"Hearst Magazines and Verizon Media may earn commission or revenue on some items through the links below."
At one point in time, LulaRoe was everywhere. Then, just a few years after their leggings, dresses and other brightly-colored clothes took over social media, the company found themselves embroiled in controversy: Dozens of former consultants, employees and suppliers (including the entire state of Washington) filed lawsuits against them, citing quality control issues, unfair refund policies, deceptive practices, among other concerns.
LulaRoe's downfall takes center stage in the new Amazon docuseries, LulaRich. At the start of the the four-episode series, LulaRoe founders DeAnne and Mark Stidham paint a pretty picture of their business: DeAnne, a "struggling mother" of 14, sewed a skirt for her daughter and dreamed up a plan to sell her creations on a larger scale. As time went on, they recruited a team of retailers (also called consultants or distributors) to help sell their designs. Then, within four years, the company exceeded $1 billion in sales and employed more than 80,000 consultants.
As the episodes play out, we get a whole different side of the story - one told from the former consultants and employees who laid out the pressures, demands and harsh realities that came with working for LulaRoe. One former consultant revealed that after being sent moldy, torn clothing, her once-thriving business was at a standstill, forcing her to file for bankruptcy, even selling her house and two cars, one of which had a license plate that read "LulaRoe3." Former employee Derryl Trujillo admitted that when the company abruptly ended their refund policy, he came to the conclusion that his work wasn't serving customers; it was only serving the company's founders.
Even when questioned, Mark and DeAnne continue to stand behind their actions, denying that they ever created a pyramid scheme in the first place - intentionally or otherwise. But throughout the docuseries, they also talk about the company in the present tense, leading many viewers to wonder if LulaRoe is still in business amid the million-dollar lawsuits and workplace scandals. The short answer: Yes, LulaRoe is still around in 2021.
If you take a quick glance at their social media accounts and website, it appears that everything is carrying on as normal. Their Instagram page is full of smiling retailers, fun patterns and stories of their successes, like the LuLaRoe 2020 cruise, aptly named the D.R.E.A.M. trip. Their website makes their mission clear to anyone who visits: "to provide an opportunity for people to create freedom by selling comfortable, affordable and stylish clothing."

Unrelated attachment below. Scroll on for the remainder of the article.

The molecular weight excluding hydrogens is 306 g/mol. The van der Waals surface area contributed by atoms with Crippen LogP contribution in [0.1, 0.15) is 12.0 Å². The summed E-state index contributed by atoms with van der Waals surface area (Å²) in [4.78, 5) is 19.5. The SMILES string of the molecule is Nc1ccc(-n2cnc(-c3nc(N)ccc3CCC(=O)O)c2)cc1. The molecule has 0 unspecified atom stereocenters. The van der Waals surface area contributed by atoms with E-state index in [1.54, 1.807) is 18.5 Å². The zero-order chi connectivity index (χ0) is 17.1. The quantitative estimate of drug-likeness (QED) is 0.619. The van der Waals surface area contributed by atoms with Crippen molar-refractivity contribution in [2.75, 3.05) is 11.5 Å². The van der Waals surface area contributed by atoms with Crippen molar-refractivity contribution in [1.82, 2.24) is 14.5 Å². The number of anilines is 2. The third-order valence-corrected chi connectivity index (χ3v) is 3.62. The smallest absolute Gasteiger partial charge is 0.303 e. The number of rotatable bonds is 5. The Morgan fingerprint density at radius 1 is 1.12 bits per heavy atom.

Even after settling a major lawsuit with Washington state by agreeing to pay a $4.75 million fine, LulaRoe still has dozens of unsettled lawsuits against them. For that reason, it's unknown how well the business is really doing at this time. In a recent Instagram post, LulaRoe said they have 17,000 active retailers, a far cry from the 80,000 they had back in 2017. Of those retailers, the income disclosure statement shows that about half made less than $5,000 in product sales and bonuses (now called the "Leadership Compensation Plan").
The most noticeable difference between then and now: In LulaRich, former retailers reveal the startup cost for new retailers ranged anywhere from $5,000 - $10,000, causing many women to take out loans (even, sell their breastmilk) to buy-in. Today, it costs $499 to join - but just like joining any other multi-level marketing company, it still comes with the same level of risk.
A Cleaning Expert Explains the Best Way to Clean Cloth Face Masks After You Wear Them - Good Housekeeping
35 Delicious Pantry Recipes That Use What's Already in Your Cabinets and Freezer - Good Housekeeping
The Amish keep to themselves. And they're hiding a horrifying secret. - Cosmopolitan